Over the summer, I caught a performance of Spider-Man: Turn Off the Dark on Broadway. I expected a fun circus-like experience and good music. It certainly delivered on the circus part.
The superhero's infamous aerial acrobatics (an actor fell early in the show's run) were impressive, and one or two songs were good–most notably the inspired anthem Rise Above. But most of the show never got above plain goofy.
I still don't understand the title.
Spider-Man: Turn Off the Dark on Broadway
So, about the music. Halfway through I noticed there was no orchestra. No pit. No musicians. Anywhere. Could they really piping in canned sound? Was that even possible?
And the answer–I should have known–is no. Productions like that need live orchestras. They need conductors and musicians to keep time with the action.
In the case of Spider-Man (as I learned here), the orchestra was simply hidden, split up and buried away in two small rooms in the basement of the Foxwoods Theatre.
Each room has a video feed. The brass and strings sections have a monitor in their room that shows the conductor, who occupies the other room along with the guitarists, keyboard player and drummer. The conductor, in turn, has a monitor showing the stage. And in the theatre itself, monitors are mounted on the balcony so that the actors can see the conductor as well. (I noticed while watching Spiderman fly above the audience, the coolest part of the show.)
It's a clever solution to a commercial imperative: clearing space for more seats, and thus more revenue.
But there was more to it. It wasn't just technology connecting the splintered company. As I knew going in, the music to Spider-Man was written by members of U2's Bono and the Edge. What I didn't know was that a band–a different one–was involved in its performance.
The band is Carney. Carney's singer acts on stage, playing the part of Peter Parker, musical numbers and all. His bandmates sit in the basement with their instruments, contributing to the orchestra.
So the show has this weird synergy within and between rock bands, something which fits into a growing phenomenon in theatre. Rock bands and musicians are integrating themselves into stage musicals, in uniquely symbiotic ways.
Stage musicals have poached rock bands before. Think Jesus Christ Superstar, which cast Deep Purple's lead singer in the concept recording that preceded its Broadway opening. Meatloaf performed in the Rocky Horror Show and Hair. Rock operas in general have sought to capture the excitement of live concerts and channel it into a narrative.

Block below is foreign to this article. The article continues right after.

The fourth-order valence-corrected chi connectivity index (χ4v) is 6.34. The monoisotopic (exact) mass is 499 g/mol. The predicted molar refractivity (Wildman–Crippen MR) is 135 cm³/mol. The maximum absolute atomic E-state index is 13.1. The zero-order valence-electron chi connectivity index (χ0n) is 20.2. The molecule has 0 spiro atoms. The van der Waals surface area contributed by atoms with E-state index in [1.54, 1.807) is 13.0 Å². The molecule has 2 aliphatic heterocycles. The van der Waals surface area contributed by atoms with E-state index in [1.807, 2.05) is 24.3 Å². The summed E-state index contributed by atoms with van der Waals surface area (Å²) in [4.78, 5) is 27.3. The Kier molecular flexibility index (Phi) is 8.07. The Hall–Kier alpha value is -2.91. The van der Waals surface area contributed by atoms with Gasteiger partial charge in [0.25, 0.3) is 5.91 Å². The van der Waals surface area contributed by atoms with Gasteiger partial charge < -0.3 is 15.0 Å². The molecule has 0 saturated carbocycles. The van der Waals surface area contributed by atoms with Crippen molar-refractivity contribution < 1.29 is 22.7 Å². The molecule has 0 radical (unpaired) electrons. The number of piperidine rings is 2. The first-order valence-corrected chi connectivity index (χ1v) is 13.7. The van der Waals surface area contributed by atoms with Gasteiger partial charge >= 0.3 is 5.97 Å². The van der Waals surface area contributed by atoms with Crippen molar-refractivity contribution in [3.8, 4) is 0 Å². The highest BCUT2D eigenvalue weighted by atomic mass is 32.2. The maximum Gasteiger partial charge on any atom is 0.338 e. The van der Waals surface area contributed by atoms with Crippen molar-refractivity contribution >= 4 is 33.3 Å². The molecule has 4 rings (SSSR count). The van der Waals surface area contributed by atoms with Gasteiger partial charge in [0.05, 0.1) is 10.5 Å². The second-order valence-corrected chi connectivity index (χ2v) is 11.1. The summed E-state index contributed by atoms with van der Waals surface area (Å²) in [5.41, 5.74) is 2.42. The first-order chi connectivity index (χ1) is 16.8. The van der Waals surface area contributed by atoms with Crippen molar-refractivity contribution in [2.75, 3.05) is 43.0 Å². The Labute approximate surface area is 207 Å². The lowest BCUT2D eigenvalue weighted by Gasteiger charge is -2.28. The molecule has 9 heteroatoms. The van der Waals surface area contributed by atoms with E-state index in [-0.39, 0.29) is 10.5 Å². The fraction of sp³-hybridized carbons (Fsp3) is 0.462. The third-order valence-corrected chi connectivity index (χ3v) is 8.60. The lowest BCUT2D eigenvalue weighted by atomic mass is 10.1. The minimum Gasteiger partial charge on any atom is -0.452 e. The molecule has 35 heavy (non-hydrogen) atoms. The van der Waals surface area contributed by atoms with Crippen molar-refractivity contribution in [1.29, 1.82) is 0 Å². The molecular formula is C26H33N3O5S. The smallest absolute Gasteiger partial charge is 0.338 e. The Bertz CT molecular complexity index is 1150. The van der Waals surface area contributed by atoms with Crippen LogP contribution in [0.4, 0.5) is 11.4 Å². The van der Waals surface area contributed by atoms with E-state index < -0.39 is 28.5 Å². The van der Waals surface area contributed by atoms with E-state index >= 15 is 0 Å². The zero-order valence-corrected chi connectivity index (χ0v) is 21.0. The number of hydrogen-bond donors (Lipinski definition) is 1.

But these days bands and rock artists are going further, actually writing musicals themselves. Most recently, John Mellencamp joined forces with Stephen King on Ghost Brothers, a gothic heartland story true to form for that duo. Sting is writing a musical set in the shipyards near where he grew up in Northern England.
Blazing the way, however, are lesser-known bands like The Lisps, an an indie group from Brooklyn, who wrote and performed a brilliant show a couple of years ago called Futurity, which they billed as "a steampunk Civil War musical".
Futurity follows a Union soldier marching south with his company toward inevitable bloodshed who dreams of building an intelligent machine–the Steam Brain–capable of ending war. Along the way, he corresponds with Ada Lovelace, the English mathematician credited with first conceiving the computer. The two pursue a long-distance intellectual romance, sharing their utopian visions even as those visions seem doomed.
The show deserved a longer and wider run, and much more exposure. It was thought-provoking, energetic and original. The Lisps researched period folk music, and built an elaborate contraption that not only stood in as the Steam Brain, but also housed the band's drummer and his kit. Musicians played their instruments on stage as they acted; there was no separation between actors and accompaniment (something I believe the Tony-winning musical Once does too).
The good news is that the recording is available on iTunes. But if audiences are lucky, the excitement generated by bigger acts will bring Futurity back, and encourage more shows like it.
There must be other bands and musicians writing and performing in stage musicals. Know of any?